Suppose there exists one of the greatest bowlers of all time, who has played just four or five matches. Mysteriously he disappears, when he is at the peak of his abilities. Then an alcoholic journalist decides to tail him. He has intentions to write a magnum opus about this mysterious apparition known as Pradeep Mathew. He begins to interview lots and lots of people, where unravels the sleazy world of backdoor shenanigans, sexual escapades and match fixing.
This is the basic stuff around which Shehan Karunatilaka’s ravishing novel revolves around. What actually happened to Pradeep Mathew? What made him to disappear like that? Enchanted by this legendary bowler’s hasty withdrawal, our journalist, affectionately known as Wije, finds so many truths, mostly rotten.
This novel could connect more with the readers from the Indian sub- continent, where cricketers often attain demi-god statuses. There are glimpses about the not-so-polite worlds of match fixing, and dressing room fights. In a country that was ravaged by a civil war during the times the story takes place, cricket was an elixir for most of the people, an easy escape route. They celebrated every win and the Lankan cricketers were elevated to the statuses of national heroes.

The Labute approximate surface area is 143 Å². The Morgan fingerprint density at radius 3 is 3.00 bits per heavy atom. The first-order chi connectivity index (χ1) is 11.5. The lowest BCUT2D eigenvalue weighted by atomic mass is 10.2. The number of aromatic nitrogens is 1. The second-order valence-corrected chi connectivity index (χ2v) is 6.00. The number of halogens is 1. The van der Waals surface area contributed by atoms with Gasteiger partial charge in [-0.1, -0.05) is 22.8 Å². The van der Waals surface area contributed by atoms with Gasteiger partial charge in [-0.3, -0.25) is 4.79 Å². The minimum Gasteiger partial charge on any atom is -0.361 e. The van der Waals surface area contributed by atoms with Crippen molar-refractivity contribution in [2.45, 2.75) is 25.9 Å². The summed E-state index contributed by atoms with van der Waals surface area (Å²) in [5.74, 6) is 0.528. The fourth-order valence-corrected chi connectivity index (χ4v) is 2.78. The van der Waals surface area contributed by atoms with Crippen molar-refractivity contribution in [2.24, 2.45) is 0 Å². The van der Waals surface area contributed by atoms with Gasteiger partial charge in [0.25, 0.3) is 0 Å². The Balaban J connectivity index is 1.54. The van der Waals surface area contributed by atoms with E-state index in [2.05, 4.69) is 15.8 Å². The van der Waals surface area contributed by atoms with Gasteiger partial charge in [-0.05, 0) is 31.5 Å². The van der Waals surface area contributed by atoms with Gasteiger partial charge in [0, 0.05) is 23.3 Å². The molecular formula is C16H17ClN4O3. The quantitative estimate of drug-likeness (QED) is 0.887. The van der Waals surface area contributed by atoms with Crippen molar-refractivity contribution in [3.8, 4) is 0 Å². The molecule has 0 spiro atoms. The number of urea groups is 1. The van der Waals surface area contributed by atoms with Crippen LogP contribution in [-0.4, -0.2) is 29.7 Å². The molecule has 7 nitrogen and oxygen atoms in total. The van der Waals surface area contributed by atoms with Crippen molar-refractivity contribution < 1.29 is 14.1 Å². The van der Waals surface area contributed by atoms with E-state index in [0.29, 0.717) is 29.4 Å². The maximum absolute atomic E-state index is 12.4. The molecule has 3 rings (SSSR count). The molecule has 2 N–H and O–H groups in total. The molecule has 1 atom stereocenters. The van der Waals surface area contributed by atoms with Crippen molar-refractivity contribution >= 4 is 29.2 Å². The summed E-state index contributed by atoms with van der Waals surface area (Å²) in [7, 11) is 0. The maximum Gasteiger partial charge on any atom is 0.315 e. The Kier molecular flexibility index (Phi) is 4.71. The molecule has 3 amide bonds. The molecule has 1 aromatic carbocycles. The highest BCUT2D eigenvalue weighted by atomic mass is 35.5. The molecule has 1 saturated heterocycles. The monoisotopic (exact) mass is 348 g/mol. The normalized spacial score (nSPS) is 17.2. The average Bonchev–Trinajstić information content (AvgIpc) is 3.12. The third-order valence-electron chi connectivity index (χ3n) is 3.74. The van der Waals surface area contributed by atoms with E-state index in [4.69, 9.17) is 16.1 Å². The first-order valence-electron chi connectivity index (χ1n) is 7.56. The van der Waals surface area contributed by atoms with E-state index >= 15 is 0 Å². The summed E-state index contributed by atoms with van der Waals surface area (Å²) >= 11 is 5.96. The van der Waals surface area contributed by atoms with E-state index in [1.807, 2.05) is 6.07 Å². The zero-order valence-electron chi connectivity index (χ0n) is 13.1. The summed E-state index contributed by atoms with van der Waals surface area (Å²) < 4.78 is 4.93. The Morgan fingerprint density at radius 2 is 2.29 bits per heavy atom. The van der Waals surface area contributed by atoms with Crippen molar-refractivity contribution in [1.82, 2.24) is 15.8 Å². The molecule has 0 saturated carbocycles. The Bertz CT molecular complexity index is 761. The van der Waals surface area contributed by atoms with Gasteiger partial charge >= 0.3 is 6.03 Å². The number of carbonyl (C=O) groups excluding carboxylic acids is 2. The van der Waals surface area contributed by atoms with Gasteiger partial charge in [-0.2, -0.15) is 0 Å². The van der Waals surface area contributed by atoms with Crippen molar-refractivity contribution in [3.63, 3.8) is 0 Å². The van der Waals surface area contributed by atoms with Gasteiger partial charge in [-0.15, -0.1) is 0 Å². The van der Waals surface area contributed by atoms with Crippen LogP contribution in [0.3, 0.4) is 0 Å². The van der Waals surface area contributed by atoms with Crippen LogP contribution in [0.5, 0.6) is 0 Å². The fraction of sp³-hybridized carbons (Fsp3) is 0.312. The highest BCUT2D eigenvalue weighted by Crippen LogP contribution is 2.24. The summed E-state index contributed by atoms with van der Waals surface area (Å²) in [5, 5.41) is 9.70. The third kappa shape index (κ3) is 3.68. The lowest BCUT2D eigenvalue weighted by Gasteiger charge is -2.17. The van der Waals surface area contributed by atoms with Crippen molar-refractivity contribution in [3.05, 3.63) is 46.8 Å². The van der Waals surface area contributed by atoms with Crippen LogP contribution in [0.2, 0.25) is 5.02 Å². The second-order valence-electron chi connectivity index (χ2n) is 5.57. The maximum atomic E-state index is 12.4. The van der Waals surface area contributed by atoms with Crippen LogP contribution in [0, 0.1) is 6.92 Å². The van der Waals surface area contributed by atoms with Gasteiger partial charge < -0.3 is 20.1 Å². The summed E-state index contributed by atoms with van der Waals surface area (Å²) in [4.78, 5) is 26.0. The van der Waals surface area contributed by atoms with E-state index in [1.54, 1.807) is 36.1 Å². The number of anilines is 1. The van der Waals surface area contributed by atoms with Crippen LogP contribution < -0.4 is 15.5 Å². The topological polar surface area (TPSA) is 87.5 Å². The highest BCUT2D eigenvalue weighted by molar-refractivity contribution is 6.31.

Wije, aided by his best friend, Ari, is in pursuit of this mysterious cricketer. They, on the way meets a beauty queen, a tiger warlord, a jealous cricket coach and some failed cricketers. Then there are tensions going on between the father wije, and son Garfield, who becomes a rebel. He is interested in music and there are constant frictions throughout the novel between the father and the son. The question is whether Wije will be able to locate the reticent cricketer.
The writing is beautiful. Karunatilake has succeeded in creating an atmosphere of suspense. The language is simple too. I’ve so far read another Srilankan (Romesh Gunasekara) and this book can be described as a kaleidoscope opened to the shadowy interests of the Sri Lankan cricket.